September 22, 2010 Edition
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Sports Scene |
Tax not part of planning
for proposed golf course
"This golf course will not be funded by a tax," Walnut Ridge Alderman Michael "Button" Wallin said at the city council meeting on Sept. 14, speaking of a proposed municipal golf course the city hopes to build. "It will be funded by donations and volunteers, and it will be for the entire community, county and our schools."
The proposed golf course, equipment for mosquito control and the city's observance of Halloween were among issues discussed at the meeting.
A golf course for Walnut Ridge is in the planning stages with Wallin heading the effort. He presented the council with a preliminary drawing of the course, which will be located on airport property if the city receives approval from the Federal Aviation Administration (FAA).
The property lies outside the airport's safety zones, but the proposed course would still have to meet FAA criteria. A copy of the drawing has been sent to the airport's engineer and will then be forwarded to the FAA.
"Walnut Ridge needs a country club and a golf course," Wallin said. "The donations and volunteers' assistance can make this course a reality, and it will not cost the citizens of Walnut Ridge anything. It will be a community service we can provide and help make our area more attractive to potential citizens and businesses."
The council discussed the city's observance of Halloween, which falls on a Sunday this year. They agreed to celebrate the holiday on Saturday night, Oct. 30 following the Iron Mountain Festival, which will be held during the day on the 30th.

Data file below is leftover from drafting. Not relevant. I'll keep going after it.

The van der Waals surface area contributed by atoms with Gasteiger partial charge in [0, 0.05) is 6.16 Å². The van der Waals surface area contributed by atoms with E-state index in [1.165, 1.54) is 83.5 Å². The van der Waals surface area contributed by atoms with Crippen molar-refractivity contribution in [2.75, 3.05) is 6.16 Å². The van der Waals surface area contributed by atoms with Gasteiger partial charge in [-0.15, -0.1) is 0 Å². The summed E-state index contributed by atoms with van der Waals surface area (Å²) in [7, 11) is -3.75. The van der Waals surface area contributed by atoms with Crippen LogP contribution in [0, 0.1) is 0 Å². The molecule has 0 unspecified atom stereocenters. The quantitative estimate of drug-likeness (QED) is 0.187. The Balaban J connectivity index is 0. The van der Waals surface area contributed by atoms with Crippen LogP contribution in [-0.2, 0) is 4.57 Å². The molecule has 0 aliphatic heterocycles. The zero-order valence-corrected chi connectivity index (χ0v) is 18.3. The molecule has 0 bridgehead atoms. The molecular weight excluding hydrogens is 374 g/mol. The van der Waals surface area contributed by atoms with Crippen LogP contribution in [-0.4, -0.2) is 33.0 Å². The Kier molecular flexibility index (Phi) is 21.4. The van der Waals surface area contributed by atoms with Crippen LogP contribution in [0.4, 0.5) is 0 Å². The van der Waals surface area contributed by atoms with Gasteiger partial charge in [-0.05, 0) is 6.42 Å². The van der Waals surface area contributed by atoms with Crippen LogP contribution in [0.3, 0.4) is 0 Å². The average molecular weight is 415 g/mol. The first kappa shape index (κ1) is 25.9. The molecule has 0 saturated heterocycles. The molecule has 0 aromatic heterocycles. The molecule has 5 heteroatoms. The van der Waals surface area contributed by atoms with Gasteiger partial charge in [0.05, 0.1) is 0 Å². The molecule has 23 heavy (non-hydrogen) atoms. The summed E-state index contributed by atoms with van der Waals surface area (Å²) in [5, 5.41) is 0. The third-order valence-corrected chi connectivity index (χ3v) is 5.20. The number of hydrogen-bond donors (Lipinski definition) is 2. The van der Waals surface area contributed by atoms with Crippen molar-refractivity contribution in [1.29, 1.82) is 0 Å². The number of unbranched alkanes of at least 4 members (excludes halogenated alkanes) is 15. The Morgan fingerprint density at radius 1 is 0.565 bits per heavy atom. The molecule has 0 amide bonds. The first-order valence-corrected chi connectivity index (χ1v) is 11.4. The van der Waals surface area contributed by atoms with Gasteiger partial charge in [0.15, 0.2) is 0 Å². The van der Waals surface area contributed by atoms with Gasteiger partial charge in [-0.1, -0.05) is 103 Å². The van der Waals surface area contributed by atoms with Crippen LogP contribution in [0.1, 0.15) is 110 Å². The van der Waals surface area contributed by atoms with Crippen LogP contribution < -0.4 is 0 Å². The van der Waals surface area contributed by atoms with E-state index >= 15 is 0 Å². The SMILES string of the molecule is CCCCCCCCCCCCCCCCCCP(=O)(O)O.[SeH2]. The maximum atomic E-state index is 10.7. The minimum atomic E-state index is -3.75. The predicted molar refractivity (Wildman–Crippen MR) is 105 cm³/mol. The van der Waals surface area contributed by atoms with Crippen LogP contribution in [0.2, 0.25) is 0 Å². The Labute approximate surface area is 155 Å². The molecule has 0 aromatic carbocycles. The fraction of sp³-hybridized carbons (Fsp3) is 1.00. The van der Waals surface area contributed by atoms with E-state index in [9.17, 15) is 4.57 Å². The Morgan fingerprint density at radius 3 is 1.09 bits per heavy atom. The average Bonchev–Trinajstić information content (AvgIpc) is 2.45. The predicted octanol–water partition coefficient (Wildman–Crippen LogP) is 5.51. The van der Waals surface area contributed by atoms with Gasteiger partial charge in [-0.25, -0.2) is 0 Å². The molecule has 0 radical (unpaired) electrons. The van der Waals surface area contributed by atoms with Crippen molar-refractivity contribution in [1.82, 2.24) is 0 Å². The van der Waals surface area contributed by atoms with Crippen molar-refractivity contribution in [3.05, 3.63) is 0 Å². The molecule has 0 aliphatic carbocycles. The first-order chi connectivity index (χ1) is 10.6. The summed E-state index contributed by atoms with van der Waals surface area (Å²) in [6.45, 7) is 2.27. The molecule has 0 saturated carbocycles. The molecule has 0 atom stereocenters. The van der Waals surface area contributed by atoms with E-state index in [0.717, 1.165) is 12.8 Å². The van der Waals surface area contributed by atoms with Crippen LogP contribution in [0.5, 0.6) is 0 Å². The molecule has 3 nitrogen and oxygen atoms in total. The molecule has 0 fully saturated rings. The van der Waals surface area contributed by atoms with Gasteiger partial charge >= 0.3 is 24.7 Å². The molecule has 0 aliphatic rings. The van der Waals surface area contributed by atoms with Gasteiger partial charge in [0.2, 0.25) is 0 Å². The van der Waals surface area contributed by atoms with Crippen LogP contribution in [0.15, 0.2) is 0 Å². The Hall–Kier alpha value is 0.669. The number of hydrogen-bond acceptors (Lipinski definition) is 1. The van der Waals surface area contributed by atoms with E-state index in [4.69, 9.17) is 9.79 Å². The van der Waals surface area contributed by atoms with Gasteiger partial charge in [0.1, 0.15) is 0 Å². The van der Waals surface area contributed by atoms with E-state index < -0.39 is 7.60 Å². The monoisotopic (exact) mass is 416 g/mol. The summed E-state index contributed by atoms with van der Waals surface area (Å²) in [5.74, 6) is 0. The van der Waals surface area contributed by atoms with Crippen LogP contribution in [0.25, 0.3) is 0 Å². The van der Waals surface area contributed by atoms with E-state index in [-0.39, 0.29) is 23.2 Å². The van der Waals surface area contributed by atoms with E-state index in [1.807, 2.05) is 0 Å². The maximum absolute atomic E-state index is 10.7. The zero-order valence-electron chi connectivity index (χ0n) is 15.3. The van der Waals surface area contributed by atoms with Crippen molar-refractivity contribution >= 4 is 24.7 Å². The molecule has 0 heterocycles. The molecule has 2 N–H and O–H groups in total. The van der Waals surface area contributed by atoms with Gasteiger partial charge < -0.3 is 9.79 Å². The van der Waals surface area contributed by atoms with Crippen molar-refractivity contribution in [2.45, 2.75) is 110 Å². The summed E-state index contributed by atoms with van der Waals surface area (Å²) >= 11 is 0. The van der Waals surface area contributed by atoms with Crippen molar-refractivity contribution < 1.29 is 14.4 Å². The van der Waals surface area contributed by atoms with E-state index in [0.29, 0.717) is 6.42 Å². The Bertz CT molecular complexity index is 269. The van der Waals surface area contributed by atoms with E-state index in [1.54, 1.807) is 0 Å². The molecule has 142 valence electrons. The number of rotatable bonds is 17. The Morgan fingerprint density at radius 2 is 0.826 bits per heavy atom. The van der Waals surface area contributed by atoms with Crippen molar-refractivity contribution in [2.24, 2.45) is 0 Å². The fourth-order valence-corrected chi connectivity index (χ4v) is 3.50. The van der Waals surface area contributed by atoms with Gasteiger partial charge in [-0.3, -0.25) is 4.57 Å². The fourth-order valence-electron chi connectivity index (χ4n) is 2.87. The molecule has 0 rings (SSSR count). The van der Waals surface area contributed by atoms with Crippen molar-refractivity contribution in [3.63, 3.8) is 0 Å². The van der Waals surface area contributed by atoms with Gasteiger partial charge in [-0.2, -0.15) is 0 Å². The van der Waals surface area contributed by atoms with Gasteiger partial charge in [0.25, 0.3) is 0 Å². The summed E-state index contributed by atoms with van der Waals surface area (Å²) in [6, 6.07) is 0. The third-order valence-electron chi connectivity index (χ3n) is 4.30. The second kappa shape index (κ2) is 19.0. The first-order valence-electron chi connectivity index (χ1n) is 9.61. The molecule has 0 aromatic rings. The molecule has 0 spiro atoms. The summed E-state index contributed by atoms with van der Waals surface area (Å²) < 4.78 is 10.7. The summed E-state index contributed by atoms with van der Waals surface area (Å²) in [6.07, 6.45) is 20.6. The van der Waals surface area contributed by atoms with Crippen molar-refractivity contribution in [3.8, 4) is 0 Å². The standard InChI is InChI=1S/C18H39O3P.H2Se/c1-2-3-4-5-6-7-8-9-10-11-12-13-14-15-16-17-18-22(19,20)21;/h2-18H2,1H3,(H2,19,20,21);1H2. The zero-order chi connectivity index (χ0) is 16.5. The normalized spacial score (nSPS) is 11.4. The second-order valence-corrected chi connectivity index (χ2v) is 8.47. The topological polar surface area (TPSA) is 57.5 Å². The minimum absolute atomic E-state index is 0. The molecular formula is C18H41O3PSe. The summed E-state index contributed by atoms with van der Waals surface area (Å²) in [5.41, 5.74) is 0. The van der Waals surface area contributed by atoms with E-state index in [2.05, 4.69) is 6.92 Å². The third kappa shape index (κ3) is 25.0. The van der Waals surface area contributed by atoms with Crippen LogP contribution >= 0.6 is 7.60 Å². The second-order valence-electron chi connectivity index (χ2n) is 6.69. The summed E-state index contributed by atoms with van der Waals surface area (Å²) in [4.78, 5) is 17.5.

Equipment for next year's mosquito control was also discussed by the council. One of the city's fog machines needs to have its engine overhauled and another needs to be replaced.
"We need to have it repaired, and I think we need to buy another unit and run three trucks next year," said Wallin, chair of the mosquito committee. "We have another truck we can use, and a new unit would cost around $9,000."
He said he felt that running three trucks to spray for mosquitoes would save money since three sprayers could get the job done in less time and also do a better job in controlling the mosquito population.
"Newport runs six trucks and they are not that much bigger than we are," Wallin said. "I just wanted to bring this information to the council's attention so they can be thinking about it for next year."
Alderman Paula Haskins asked if the trucks are more effective than a helicopter, and Wallin told her the trucks do a better job because they can get into alleys and other places where a helicopter can't go.
In other business, the council:
- discussed trimming trees and bushes that are blocking road signs along city streets. "If the homeowners won't trim them, the city will," Mayor Michelle Rogers said. "People just need to let me know where there's a problem."
- approved several resolutions that need to be in place before the city can receive the grant money they have been awarded through the Arkansas Community and Economic Development Program to extend the city's sewer line to Luther Bridge, Highway 34 and Midway Road. The grant is a Water or Wastewater Infrastructure Grant from the Arkansas Natural Resources
- told Darrell Blalock that the portion of Old Main Street in the Lane Addition which he asked the city to close at last month's meeting was closed in the 1960s or 70s.
- was praised by Alderman Paula Haskins for keeping their committees under budget. "Everyone is doing a good job ," she said.
- heard a suggestion from Jim McMillon that the city purchase a bucket truck for tree trimming, replacing street lights and hanging Christmas decorations. "The front end loader now being used for those purposes is dangerous for employees" he said. "You might be able to get one from AP&L or SuddenLink."
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